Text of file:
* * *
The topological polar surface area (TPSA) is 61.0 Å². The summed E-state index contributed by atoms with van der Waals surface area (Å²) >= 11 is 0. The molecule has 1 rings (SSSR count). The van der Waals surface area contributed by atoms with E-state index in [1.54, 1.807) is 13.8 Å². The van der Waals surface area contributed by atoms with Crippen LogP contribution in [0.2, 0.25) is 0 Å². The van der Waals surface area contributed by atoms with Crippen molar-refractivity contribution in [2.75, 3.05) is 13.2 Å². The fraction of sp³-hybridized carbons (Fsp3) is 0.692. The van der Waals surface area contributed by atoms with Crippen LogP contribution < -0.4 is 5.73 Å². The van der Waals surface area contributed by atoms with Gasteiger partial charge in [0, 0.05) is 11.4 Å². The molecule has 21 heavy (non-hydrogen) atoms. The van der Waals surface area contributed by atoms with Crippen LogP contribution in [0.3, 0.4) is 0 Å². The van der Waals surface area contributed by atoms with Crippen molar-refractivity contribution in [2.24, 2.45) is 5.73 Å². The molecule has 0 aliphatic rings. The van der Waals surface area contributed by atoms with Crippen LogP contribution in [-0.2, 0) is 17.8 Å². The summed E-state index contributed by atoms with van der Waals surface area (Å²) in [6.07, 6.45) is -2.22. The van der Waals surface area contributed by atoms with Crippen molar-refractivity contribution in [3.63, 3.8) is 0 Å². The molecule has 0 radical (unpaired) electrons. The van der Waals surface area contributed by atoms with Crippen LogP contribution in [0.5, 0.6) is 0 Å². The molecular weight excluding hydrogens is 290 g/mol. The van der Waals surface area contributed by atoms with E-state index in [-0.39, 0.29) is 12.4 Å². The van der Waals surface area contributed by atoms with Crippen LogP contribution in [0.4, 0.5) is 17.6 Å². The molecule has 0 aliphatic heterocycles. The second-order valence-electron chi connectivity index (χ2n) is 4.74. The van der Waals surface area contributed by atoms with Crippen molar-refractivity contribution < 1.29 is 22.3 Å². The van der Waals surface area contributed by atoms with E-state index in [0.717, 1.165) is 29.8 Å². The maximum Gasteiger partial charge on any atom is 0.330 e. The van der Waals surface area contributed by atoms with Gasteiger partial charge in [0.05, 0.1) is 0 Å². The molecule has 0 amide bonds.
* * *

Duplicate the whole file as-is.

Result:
The topological polar surface area (TPSA) is 61.0 Å². The summed E-state index contributed by atoms with van der Waals surface area (Å²) >= 11 is 0. The molecule has 1 rings (SSSR count). The van der Waals surface area contributed by atoms with E-state index in [1.54, 1.807) is 13.8 Å². The van der Waals surface area contributed by atoms with Crippen LogP contribution in [0.2, 0.25) is 0 Å². The van der Waals surface area contributed by atoms with Crippen molar-refractivity contribution in [2.75, 3.05) is 13.2 Å². The fraction of sp³-hybridized carbons (Fsp3) is 0.692. The van der Waals surface area contributed by atoms with Crippen LogP contribution < -0.4 is 5.73 Å². The van der Waals surface area contributed by atoms with Gasteiger partial charge in [0, 0.05) is 11.4 Å². The molecule has 21 heavy (non-hydrogen) atoms. The van der Waals surface area contributed by atoms with Crippen LogP contribution in [0.3, 0.4) is 0 Å². The van der Waals surface area contributed by atoms with Crippen molar-refractivity contribution in [2.24, 2.45) is 5.73 Å². The molecule has 0 aliphatic rings. The van der Waals surface area contributed by atoms with Crippen LogP contribution in [-0.2, 0) is 17.8 Å². The summed E-state index contributed by atoms with van der Waals surface area (Å²) in [6.07, 6.45) is -2.22. The van der Waals surface area contributed by atoms with Crippen molar-refractivity contribution in [3.63, 3.8) is 0 Å². The molecule has 0 radical (unpaired) electrons. The van der Waals surface area contributed by atoms with Crippen LogP contribution in [0.5, 0.6) is 0 Å². The molecular weight excluding hydrogens is 290 g/mol. The van der Waals surface area contributed by atoms with E-state index in [-0.39, 0.29) is 12.4 Å². The van der Waals surface area contributed by atoms with Crippen LogP contribution in [0.4, 0.5) is 17.6 Å². The molecule has 0 aliphatic heterocycles. The second-order valence-electron chi connectivity index (χ2n) is 4.74. The van der Waals surface area contributed by atoms with Crippen molar-refractivity contribution < 1.29 is 22.3 Å². The van der Waals surface area contributed by atoms with E-state index in [0.717, 1.165) is 29.8 Å². The maximum Gasteiger partial charge on any atom is 0.330 e. The van der Waals surface area contributed by atoms with Gasteiger partial charge in [0.05, 0.1) is 0 Å². The molecule has 0 amide bonds.